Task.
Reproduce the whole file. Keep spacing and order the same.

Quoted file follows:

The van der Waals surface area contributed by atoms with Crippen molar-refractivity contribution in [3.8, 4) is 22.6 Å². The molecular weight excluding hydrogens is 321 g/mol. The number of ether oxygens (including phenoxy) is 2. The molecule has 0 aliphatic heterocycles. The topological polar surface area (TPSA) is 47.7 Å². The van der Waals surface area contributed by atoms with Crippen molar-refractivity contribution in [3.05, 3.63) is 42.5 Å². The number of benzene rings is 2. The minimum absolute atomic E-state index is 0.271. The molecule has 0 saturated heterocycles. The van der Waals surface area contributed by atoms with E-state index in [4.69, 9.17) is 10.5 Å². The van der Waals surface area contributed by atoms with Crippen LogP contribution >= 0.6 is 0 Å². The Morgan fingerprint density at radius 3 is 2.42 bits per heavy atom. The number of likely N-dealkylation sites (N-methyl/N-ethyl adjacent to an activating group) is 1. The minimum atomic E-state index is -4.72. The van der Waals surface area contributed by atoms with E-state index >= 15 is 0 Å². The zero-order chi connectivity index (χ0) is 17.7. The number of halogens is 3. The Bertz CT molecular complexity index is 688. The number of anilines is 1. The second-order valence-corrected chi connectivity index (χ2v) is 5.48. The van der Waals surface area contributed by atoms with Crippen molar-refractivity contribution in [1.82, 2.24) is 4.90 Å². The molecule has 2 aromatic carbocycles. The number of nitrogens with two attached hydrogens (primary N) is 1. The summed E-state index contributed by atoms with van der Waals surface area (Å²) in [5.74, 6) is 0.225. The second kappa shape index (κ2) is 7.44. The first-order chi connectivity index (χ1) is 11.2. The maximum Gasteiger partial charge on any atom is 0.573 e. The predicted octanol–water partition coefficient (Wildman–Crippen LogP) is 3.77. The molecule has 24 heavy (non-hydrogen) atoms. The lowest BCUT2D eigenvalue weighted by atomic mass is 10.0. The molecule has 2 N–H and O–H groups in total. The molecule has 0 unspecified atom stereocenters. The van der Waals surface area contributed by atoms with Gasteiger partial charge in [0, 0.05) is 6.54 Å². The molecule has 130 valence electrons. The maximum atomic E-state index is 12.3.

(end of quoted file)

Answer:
The van der Waals surface area contributed by atoms with Crippen molar-refractivity contribution in [3.8, 4) is 22.6 Å². The molecular weight excluding hydrogens is 321 g/mol. The number of ether oxygens (including phenoxy) is 2. The molecule has 0 aliphatic heterocycles. The topological polar surface area (TPSA) is 47.7 Å². The van der Waals surface area contributed by atoms with Crippen molar-refractivity contribution in [3.05, 3.63) is 42.5 Å². The number of benzene rings is 2. The minimum absolute atomic E-state index is 0.271. The molecule has 0 saturated heterocycles. The van der Waals surface area contributed by atoms with E-state index in [4.69, 9.17) is 10.5 Å². The van der Waals surface area contributed by atoms with Crippen LogP contribution >= 0.6 is 0 Å². The Morgan fingerprint density at radius 3 is 2.42 bits per heavy atom. The number of likely N-dealkylation sites (N-methyl/N-ethyl adjacent to an activating group) is 1. The minimum atomic E-state index is -4.72. The van der Waals surface area contributed by atoms with E-state index >= 15 is 0 Å². The zero-order chi connectivity index (χ0) is 17.7. The number of halogens is 3. The Bertz CT molecular complexity index is 688. The number of anilines is 1. The second-order valence-corrected chi connectivity index (χ2v) is 5.48. The van der Waals surface area contributed by atoms with Crippen molar-refractivity contribution in [1.82, 2.24) is 4.90 Å². The molecule has 2 aromatic carbocycles. The number of nitrogens with two attached hydrogens (primary N) is 1. The summed E-state index contributed by atoms with van der Waals surface area (Å²) in [5.74, 6) is 0.225. The second kappa shape index (κ2) is 7.44. The first-order chi connectivity index (χ1) is 11.2. The maximum Gasteiger partial charge on any atom is 0.573 e. The predicted octanol–water partition coefficient (Wildman–Crippen LogP) is 3.77. The molecule has 24 heavy (non-hydrogen) atoms. The lowest BCUT2D eigenvalue weighted by atomic mass is 10.0. The molecule has 2 N–H and O–H groups in total. The molecule has 0 unspecified atom stereocenters. The van der Waals surface area contributed by atoms with Gasteiger partial charge in [0, 0.05) is 6.54 Å². The molecule has 130 valence electrons. The maximum atomic E-state index is 12.3.